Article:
This whole debate about full frame vs APS-C has been raging since prehistoric ages. Well, not exactly prehistoric but since the dawn of APS-C cameras.
The argument became a hot topic when digital cameras came into existence because when digital SLRs came about APS-C cameras were the beneficiary as the smaller sensors were inexpensive to make.
This discussion aims to find out whether this discussion about full frame vs APS-C is still valid. They both have their advantages and disadvantages.
The kind of sensor that you should invest in will depend on a lot of parameters.
We’ll be covering the following topics (click on a bullet point to jump to that section):
In a hurry? Here’s the summary!
For professional, high quality photographs that involve shooting in low light conditions and printing in large formats such as A1s or A0s, a full frame camera is the ideal choice.
However, for casual fans, and those who want to start a new hobby (good on you, you will be one step closer to being a Renaissance man!), a crop sensor camera with a crop factor of 1.5x or 1.6x could be a better choice.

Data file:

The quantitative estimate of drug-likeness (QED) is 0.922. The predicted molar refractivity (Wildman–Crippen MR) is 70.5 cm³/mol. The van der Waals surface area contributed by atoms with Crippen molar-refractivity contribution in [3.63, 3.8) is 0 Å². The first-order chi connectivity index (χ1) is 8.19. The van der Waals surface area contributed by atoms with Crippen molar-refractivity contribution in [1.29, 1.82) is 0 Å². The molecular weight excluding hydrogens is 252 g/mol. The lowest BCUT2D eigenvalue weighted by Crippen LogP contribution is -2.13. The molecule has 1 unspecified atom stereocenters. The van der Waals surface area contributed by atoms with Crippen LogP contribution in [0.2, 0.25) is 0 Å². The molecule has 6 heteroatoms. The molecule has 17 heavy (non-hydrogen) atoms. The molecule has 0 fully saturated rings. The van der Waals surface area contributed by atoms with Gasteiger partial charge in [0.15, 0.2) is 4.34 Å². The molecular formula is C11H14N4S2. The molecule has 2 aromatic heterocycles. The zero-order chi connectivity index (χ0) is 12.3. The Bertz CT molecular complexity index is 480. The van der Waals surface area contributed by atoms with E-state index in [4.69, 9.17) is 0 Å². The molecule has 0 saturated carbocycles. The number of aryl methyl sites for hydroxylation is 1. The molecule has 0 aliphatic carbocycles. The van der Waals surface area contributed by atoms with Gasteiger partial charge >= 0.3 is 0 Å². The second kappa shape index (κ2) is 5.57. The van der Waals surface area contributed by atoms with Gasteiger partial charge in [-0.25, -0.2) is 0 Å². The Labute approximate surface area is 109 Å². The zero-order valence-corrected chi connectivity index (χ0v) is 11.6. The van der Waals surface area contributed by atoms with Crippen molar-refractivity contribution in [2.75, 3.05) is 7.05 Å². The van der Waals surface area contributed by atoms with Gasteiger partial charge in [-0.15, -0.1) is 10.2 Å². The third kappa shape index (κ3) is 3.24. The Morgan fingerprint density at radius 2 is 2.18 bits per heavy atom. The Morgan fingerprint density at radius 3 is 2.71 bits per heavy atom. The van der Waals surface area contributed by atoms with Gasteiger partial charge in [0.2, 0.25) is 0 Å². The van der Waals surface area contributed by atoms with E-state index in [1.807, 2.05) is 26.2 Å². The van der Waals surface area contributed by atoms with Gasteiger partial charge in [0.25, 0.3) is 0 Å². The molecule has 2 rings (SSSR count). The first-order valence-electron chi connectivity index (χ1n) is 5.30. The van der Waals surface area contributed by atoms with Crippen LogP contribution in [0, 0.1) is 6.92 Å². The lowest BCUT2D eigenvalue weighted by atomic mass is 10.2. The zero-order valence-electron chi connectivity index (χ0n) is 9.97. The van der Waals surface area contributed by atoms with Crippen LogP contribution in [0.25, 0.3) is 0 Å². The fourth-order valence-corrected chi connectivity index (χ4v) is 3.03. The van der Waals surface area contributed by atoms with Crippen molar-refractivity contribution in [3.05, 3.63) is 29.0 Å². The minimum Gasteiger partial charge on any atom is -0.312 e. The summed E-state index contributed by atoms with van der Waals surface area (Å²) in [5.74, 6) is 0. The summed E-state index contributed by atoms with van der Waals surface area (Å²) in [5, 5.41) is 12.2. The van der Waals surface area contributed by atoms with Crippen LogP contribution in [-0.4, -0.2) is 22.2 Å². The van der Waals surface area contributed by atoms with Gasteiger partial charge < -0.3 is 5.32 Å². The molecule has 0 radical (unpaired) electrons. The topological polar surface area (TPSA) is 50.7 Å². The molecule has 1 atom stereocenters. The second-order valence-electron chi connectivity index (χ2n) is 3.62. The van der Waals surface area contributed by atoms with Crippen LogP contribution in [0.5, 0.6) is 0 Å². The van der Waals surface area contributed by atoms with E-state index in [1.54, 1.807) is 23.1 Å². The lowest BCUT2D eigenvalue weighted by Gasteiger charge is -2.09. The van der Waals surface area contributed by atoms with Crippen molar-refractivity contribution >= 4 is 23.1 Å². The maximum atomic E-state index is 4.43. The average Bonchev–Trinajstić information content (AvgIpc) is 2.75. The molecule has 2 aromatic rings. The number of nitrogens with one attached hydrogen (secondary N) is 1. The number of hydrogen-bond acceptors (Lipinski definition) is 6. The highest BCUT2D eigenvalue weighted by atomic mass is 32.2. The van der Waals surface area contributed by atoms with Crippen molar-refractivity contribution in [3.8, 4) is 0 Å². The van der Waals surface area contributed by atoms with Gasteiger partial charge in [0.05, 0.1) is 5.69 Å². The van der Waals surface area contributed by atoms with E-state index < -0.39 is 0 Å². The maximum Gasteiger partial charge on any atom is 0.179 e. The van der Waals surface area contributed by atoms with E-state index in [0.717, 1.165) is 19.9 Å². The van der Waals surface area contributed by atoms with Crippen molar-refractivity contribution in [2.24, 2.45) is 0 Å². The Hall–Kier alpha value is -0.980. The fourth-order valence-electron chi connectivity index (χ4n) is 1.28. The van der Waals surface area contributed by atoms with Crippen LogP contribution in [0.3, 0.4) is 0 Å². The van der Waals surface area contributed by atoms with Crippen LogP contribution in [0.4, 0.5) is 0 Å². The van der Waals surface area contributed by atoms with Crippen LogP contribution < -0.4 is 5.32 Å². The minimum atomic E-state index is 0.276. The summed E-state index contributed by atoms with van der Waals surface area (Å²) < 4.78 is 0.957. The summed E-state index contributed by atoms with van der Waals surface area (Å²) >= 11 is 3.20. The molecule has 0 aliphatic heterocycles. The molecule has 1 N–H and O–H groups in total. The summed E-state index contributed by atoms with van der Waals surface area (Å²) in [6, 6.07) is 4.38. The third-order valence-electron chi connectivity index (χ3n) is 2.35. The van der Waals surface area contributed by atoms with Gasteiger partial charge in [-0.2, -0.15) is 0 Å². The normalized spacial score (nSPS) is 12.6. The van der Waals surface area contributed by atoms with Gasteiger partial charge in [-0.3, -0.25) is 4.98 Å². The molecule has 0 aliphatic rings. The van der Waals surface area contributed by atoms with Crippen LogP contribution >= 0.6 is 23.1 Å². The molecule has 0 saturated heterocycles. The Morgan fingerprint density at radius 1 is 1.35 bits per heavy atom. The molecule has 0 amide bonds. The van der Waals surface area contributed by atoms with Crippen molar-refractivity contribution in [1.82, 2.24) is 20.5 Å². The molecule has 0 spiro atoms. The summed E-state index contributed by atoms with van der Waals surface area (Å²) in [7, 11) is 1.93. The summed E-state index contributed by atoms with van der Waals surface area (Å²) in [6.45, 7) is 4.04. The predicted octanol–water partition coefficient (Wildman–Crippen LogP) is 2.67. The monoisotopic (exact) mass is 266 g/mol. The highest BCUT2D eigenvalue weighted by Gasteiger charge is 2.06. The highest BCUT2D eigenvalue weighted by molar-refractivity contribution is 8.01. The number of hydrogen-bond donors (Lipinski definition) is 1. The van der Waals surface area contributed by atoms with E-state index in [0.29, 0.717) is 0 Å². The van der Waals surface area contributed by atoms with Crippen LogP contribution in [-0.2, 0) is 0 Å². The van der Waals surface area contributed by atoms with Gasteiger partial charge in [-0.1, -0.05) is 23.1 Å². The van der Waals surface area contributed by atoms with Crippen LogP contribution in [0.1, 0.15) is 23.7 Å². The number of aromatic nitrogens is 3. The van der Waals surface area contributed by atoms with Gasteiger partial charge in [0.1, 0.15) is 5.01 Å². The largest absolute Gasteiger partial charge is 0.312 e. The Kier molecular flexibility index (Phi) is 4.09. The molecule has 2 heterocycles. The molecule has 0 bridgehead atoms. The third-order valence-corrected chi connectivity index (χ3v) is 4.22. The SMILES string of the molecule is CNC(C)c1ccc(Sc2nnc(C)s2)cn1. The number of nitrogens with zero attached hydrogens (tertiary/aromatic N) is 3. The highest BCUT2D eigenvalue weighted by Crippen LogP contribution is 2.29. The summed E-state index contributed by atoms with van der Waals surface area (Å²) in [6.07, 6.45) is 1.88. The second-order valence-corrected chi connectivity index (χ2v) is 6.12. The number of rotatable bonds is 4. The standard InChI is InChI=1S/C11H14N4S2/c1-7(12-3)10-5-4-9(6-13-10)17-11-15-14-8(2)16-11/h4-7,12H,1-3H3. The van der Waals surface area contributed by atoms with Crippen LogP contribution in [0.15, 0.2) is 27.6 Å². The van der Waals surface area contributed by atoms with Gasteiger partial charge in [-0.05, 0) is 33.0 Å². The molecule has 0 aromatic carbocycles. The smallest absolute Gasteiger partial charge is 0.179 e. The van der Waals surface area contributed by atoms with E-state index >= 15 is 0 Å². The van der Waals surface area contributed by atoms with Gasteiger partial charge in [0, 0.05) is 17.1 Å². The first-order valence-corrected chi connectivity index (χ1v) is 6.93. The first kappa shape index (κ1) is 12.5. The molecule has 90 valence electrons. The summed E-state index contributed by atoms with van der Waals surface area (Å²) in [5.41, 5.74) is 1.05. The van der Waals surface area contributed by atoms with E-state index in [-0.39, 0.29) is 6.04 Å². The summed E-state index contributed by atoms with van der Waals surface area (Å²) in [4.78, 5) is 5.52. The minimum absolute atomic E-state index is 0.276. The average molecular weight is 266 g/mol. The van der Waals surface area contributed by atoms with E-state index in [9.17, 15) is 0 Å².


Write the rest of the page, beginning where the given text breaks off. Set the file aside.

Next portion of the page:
Keep reading to see the whole guide.
What is a Full Frame Camera?
Any camera sensor with a size of 35mm film or 24mm x 36mm is considered as a full frame.
This standard sensor size is based on film photography and the size has been as such since 1909, due to the balance in cost and image quality.
Advantages of Full Frame Cameras
So when should I invest in a full-frame camera? Professional? Amateur?